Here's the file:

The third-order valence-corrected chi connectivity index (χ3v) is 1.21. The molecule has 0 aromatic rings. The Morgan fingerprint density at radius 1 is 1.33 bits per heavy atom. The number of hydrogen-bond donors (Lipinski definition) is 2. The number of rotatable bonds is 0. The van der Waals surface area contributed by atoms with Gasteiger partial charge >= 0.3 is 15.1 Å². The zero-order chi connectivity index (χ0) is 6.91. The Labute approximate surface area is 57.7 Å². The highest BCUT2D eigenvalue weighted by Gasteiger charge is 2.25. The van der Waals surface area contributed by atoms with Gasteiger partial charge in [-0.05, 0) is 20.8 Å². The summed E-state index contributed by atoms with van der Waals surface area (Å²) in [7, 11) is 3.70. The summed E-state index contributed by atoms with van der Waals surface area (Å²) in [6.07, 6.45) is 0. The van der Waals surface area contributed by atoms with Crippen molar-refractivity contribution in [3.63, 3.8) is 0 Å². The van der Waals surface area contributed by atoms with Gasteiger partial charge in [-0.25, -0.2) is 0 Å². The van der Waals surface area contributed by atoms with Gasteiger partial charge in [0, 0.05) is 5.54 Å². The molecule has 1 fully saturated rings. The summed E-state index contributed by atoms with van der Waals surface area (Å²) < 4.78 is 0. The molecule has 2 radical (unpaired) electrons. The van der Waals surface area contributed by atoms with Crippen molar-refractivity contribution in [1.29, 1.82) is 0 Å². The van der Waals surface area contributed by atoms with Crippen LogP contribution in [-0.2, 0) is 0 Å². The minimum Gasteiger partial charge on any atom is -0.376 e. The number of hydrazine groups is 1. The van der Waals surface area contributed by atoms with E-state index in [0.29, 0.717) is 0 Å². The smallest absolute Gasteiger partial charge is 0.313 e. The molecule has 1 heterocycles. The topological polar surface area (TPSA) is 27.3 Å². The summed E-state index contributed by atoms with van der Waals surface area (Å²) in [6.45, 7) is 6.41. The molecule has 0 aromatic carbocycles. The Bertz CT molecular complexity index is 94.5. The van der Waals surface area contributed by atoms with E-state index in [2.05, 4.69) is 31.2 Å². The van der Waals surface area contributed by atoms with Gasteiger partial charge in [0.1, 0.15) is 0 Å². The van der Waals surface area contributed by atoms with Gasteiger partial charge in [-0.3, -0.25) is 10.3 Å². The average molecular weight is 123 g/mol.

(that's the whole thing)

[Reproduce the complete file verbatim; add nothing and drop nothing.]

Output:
The third-order valence-corrected chi connectivity index (χ3v) is 1.21. The molecule has 0 aromatic rings. The Morgan fingerprint density at radius 1 is 1.33 bits per heavy atom. The number of hydrogen-bond donors (Lipinski definition) is 2. The number of rotatable bonds is 0. The van der Waals surface area contributed by atoms with Gasteiger partial charge >= 0.3 is 15.1 Å². The zero-order chi connectivity index (χ0) is 6.91. The Labute approximate surface area is 57.7 Å². The highest BCUT2D eigenvalue weighted by Gasteiger charge is 2.25. The van der Waals surface area contributed by atoms with Gasteiger partial charge in [-0.05, 0) is 20.8 Å². The summed E-state index contributed by atoms with van der Waals surface area (Å²) in [7, 11) is 3.70. The summed E-state index contributed by atoms with van der Waals surface area (Å²) in [6.07, 6.45) is 0. The van der Waals surface area contributed by atoms with Crippen molar-refractivity contribution in [3.63, 3.8) is 0 Å². The van der Waals surface area contributed by atoms with Gasteiger partial charge in [-0.25, -0.2) is 0 Å². The van der Waals surface area contributed by atoms with Gasteiger partial charge in [0, 0.05) is 5.54 Å². The molecule has 1 fully saturated rings. The summed E-state index contributed by atoms with van der Waals surface area (Å²) < 4.78 is 0. The molecule has 2 radical (unpaired) electrons. The van der Waals surface area contributed by atoms with Crippen molar-refractivity contribution in [1.29, 1.82) is 0 Å². The van der Waals surface area contributed by atoms with Crippen LogP contribution in [-0.2, 0) is 0 Å². The minimum Gasteiger partial charge on any atom is -0.376 e. The number of hydrazine groups is 1. The van der Waals surface area contributed by atoms with E-state index in [0.29, 0.717) is 0 Å². The smallest absolute Gasteiger partial charge is 0.313 e. The molecule has 1 heterocycles. The topological polar surface area (TPSA) is 27.3 Å². The summed E-state index contributed by atoms with van der Waals surface area (Å²) in [6.45, 7) is 6.41. The molecule has 0 aromatic carbocycles. The Bertz CT molecular complexity index is 94.5. The van der Waals surface area contributed by atoms with E-state index in [2.05, 4.69) is 31.2 Å². The van der Waals surface area contributed by atoms with Gasteiger partial charge in [0.1, 0.15) is 0 Å². The van der Waals surface area contributed by atoms with Gasteiger partial charge in [-0.3, -0.25) is 10.3 Å². The average molecular weight is 123 g/mol.